Chevrolet Colorado ZR2: 41.4/38.3 Inches 45.0/35.8 Inches 1,350 Pounds
Ford Ranger Tremor: 39.8/38.3 Inches 43.1/34.5 Inches 1,430 Pounds
Jeep Gladiator Rubicon: 42.8/42.8 Inches 41.2/38.3 Inches 1,149 Pounds
Toyota Tacoma TRD Pro: 39.7/38.3 Inches 42.9/32.6 Inches 1,155 Pounds

Technology & Connectivity

  • Center Display: 9.0-Inch Touchscreen
  • Instrument Cluster Display: 7.0-Inch Productivity Screen
  • Wireless Apple CarPlay or Android Auto: No

The base Frontier uses a standard 8.0-inch touchscreen with a corresponding 7.0-inch in-cluster display, while the Pro-4X opts for a larger 9.0-inch touchscreen at no extra cost. Apple CarPlay and Android Auto are standard across the board – both wired connections – while navigation, satellite radio, and a Wi-Fi hotspot are exclusive to the Pro-4X trim. The Pro-4X also offers two USB-A and two USB-C ports, as opposed to one of each in all other trims.

Nissan's ubiquitous infotainment system carries over, and it's fine. The graphics aren't totally crisp, the layout is a bit cluttered, and touch responsiveness is laggy. Ticking over to CarPlay alleviates those former two issues, at least.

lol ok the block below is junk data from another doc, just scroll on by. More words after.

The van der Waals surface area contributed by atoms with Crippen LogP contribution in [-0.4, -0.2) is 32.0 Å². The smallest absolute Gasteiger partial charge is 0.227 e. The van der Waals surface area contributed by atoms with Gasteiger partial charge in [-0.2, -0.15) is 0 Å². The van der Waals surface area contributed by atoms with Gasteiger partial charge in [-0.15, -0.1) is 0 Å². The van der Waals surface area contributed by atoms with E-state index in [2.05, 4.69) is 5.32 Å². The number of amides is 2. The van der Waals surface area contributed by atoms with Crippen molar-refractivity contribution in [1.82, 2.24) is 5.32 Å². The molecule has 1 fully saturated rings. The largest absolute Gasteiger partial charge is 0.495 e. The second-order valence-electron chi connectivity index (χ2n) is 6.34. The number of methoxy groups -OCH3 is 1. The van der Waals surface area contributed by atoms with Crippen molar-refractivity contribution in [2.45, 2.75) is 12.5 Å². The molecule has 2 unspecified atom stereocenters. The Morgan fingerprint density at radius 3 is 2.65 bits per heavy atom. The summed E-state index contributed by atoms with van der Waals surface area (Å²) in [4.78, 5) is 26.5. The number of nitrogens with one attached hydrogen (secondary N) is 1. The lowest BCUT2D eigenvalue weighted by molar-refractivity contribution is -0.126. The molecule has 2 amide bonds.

Two available packages further enhance the Frontier's tech suite. The $1,990 Pro Convenience package adds a 120-volt outlet to the bed and rear center console, as well as remote start, and wireless phone charging. The $2,790 Pro Premium package – which requires the Pro Convenience package – adds everything aforementioned plus a crystal clear Fender 10-speaker audio system, a HomeLink transponder for opening things like garage doors, and more.

Performance & Handling

  • Engine: 3.8-Liter V6
  • Output: 310 Horsepower / 281 Pound-Feet
  • Transmission: Nine-Speed Automatic

The V6s in the Tacoma and Colorado lack low-end torque, and unless you live in Europe, the Ford Ranger is only available with a four-cylinder engine (albeit a good one). The Frontier, then, easily has the most likable six-cylinder in the segment – and the most powerful.